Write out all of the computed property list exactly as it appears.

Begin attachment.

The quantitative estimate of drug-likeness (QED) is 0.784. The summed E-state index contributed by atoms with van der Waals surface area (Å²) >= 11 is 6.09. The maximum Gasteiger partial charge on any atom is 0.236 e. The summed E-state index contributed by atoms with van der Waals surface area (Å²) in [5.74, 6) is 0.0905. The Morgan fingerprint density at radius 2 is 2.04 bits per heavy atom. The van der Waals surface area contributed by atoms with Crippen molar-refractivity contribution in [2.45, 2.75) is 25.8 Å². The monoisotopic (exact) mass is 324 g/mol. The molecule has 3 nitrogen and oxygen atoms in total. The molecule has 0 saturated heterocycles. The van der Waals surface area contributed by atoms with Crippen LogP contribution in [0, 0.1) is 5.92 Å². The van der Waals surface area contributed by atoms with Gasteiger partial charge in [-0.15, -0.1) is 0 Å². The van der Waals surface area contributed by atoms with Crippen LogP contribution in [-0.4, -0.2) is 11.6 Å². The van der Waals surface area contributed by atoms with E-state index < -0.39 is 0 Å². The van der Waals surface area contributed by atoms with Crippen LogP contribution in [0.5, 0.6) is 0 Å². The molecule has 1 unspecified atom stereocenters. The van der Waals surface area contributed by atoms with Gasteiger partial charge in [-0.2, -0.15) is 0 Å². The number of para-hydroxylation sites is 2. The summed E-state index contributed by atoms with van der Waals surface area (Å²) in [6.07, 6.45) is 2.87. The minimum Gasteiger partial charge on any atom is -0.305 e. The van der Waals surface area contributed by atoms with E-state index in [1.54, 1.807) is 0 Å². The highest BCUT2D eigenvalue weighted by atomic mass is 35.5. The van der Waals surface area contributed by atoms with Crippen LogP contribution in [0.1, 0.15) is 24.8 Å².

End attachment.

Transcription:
The quantitative estimate of drug-likeness (QED) is 0.784. The summed E-state index contributed by atoms with van der Waals surface area (Å²) >= 11 is 6.09. The maximum Gasteiger partial charge on any atom is 0.236 e. The summed E-state index contributed by atoms with van der Waals surface area (Å²) in [5.74, 6) is 0.0905. The Morgan fingerprint density at radius 2 is 2.04 bits per heavy atom. The van der Waals surface area contributed by atoms with Crippen molar-refractivity contribution in [2.45, 2.75) is 25.8 Å². The monoisotopic (exact) mass is 324 g/mol. The molecule has 3 nitrogen and oxygen atoms in total. The molecule has 0 saturated heterocycles. The van der Waals surface area contributed by atoms with Crippen LogP contribution in [0, 0.1) is 5.92 Å². The van der Waals surface area contributed by atoms with Gasteiger partial charge in [-0.15, -0.1) is 0 Å². The van der Waals surface area contributed by atoms with Crippen LogP contribution in [-0.4, -0.2) is 11.6 Å². The van der Waals surface area contributed by atoms with E-state index < -0.39 is 0 Å². The van der Waals surface area contributed by atoms with Crippen LogP contribution in [0.5, 0.6) is 0 Å². The molecule has 1 unspecified atom stereocenters. The van der Waals surface area contributed by atoms with Gasteiger partial charge in [-0.2, -0.15) is 0 Å². The number of para-hydroxylation sites is 2. The summed E-state index contributed by atoms with van der Waals surface area (Å²) in [6.07, 6.45) is 2.87. The minimum Gasteiger partial charge on any atom is -0.305 e. The van der Waals surface area contributed by atoms with E-state index in [1.54, 1.807) is 0 Å². The highest BCUT2D eigenvalue weighted by atomic mass is 35.5. The van der Waals surface area contributed by atoms with Crippen LogP contribution in [0.1, 0.15) is 24.8 Å².